Another World: Art with a Ghost and Ancient Vampires

I answered my phone to a known number. A whispery voice, trying to be quiet said, “come quick. We are at your brother’s house. Come now and we shall all go to the art museum together.”

“I’m on my way Tellias. Is Eleora ready?” I asked.

“As ready as she’ll ever be. She dressed up nicely just for the occasion. None of those old ratty things you don’t like. Come quickly. We are tired of waiting.”

I told him I’d be right there. I’d told Eleora and Tellias, two extremely ancient Vampires that I’d take them to the art museum. My brother Val wanted to come too so we agreed to meet at his house downtown. Another reason for meeting at Val’s is that he would pick the two ancients up at their house on the farm by the river, least they get lost and drive around for days, or until they ran out of gas.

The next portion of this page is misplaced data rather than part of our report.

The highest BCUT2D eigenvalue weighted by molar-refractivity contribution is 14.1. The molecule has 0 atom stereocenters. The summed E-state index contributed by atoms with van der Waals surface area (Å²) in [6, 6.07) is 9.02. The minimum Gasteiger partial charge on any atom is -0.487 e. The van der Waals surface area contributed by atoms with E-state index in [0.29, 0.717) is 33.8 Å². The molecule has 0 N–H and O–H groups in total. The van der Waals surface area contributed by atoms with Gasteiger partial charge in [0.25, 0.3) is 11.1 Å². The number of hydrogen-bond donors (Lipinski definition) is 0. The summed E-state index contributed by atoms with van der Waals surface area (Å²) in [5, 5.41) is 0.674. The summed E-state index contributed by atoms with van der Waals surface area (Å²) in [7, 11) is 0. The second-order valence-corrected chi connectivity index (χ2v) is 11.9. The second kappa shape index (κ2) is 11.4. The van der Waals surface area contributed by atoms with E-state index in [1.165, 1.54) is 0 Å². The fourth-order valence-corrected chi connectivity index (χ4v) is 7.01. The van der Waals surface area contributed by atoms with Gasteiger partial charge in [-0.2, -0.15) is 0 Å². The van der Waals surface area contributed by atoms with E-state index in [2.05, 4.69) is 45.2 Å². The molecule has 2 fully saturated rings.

As I was headed out the door I heard a voice clear. When I turned around there was Nigel, The Ghost.

“I want to come with you,” he said.

“I’m not sure that is a good idea. You know how the other Vampires feel about Ghosts.”

“Screw the haters. I’m going with you. I put out the word and a couple of the artists are meeting me there.”


“Come on, I’ve never met them. They died before I was born and they’re usually not around. This is a special trip down here. They’re making a special effort.”

“Fine, come on. I’ll make sure nobody is an asshole to you, as long as YOU promise to behave.”

“Cross my heart and I’m already dead.”

As usual Nigel talks A LOT when we’re in the car. He started as soon as I pulled out of the driveway.

“When I first died, when I became a ghost, for a short time I could go anywhere. The first thing I did was go to art museums all over the world. The weird thing was that some of them were full of ghosts, especially the V&A in London.”

“I love the Victoria and Albert Museum,” I said.